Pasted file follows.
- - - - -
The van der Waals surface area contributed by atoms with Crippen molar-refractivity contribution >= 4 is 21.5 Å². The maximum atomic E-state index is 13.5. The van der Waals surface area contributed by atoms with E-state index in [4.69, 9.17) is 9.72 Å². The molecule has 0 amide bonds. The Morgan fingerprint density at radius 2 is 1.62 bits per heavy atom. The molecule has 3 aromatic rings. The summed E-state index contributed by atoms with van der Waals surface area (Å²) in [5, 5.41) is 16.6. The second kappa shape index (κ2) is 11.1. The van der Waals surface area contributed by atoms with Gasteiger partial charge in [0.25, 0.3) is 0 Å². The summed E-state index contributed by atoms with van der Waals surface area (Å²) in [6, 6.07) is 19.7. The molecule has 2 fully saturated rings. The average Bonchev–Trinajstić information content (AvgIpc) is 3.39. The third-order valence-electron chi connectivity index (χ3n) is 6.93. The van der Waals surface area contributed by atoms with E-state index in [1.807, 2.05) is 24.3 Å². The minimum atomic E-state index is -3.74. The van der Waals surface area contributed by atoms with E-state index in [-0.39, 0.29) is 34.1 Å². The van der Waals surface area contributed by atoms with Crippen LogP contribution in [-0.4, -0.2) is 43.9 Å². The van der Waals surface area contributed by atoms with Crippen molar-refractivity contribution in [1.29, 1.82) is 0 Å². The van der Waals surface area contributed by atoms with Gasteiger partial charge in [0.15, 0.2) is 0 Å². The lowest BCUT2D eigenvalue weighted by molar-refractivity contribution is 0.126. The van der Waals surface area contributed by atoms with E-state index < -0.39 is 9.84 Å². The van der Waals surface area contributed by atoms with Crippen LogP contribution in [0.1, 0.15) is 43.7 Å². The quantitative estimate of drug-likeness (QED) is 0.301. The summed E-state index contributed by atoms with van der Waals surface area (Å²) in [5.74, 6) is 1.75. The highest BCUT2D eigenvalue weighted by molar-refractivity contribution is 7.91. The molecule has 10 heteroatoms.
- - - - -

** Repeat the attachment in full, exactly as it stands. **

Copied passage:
The van der Waals surface area contributed by atoms with Crippen molar-refractivity contribution >= 4 is 21.5 Å². The maximum atomic E-state index is 13.5. The van der Waals surface area contributed by atoms with E-state index in [4.69, 9.17) is 9.72 Å². The molecule has 0 amide bonds. The Morgan fingerprint density at radius 2 is 1.62 bits per heavy atom. The molecule has 3 aromatic rings. The summed E-state index contributed by atoms with van der Waals surface area (Å²) in [5, 5.41) is 16.6. The second kappa shape index (κ2) is 11.1. The van der Waals surface area contributed by atoms with Gasteiger partial charge in [0.25, 0.3) is 0 Å². The summed E-state index contributed by atoms with van der Waals surface area (Å²) in [6, 6.07) is 19.7. The molecule has 2 fully saturated rings. The average Bonchev–Trinajstić information content (AvgIpc) is 3.39. The third-order valence-electron chi connectivity index (χ3n) is 6.93. The van der Waals surface area contributed by atoms with E-state index in [1.807, 2.05) is 24.3 Å². The minimum atomic E-state index is -3.74. The van der Waals surface area contributed by atoms with E-state index in [-0.39, 0.29) is 34.1 Å². The van der Waals surface area contributed by atoms with Crippen LogP contribution in [-0.4, -0.2) is 43.9 Å². The van der Waals surface area contributed by atoms with Crippen molar-refractivity contribution in [1.29, 1.82) is 0 Å². The van der Waals surface area contributed by atoms with Gasteiger partial charge in [0.15, 0.2) is 0 Å². The lowest BCUT2D eigenvalue weighted by molar-refractivity contribution is 0.126. The van der Waals surface area contributed by atoms with E-state index < -0.39 is 9.84 Å². The van der Waals surface area contributed by atoms with Crippen LogP contribution in [0.1, 0.15) is 43.7 Å². The quantitative estimate of drug-likeness (QED) is 0.301. The summed E-state index contributed by atoms with van der Waals surface area (Å²) in [5.74, 6) is 1.75. The highest BCUT2D eigenvalue weighted by molar-refractivity contribution is 7.91. The molecule has 10 heteroatoms.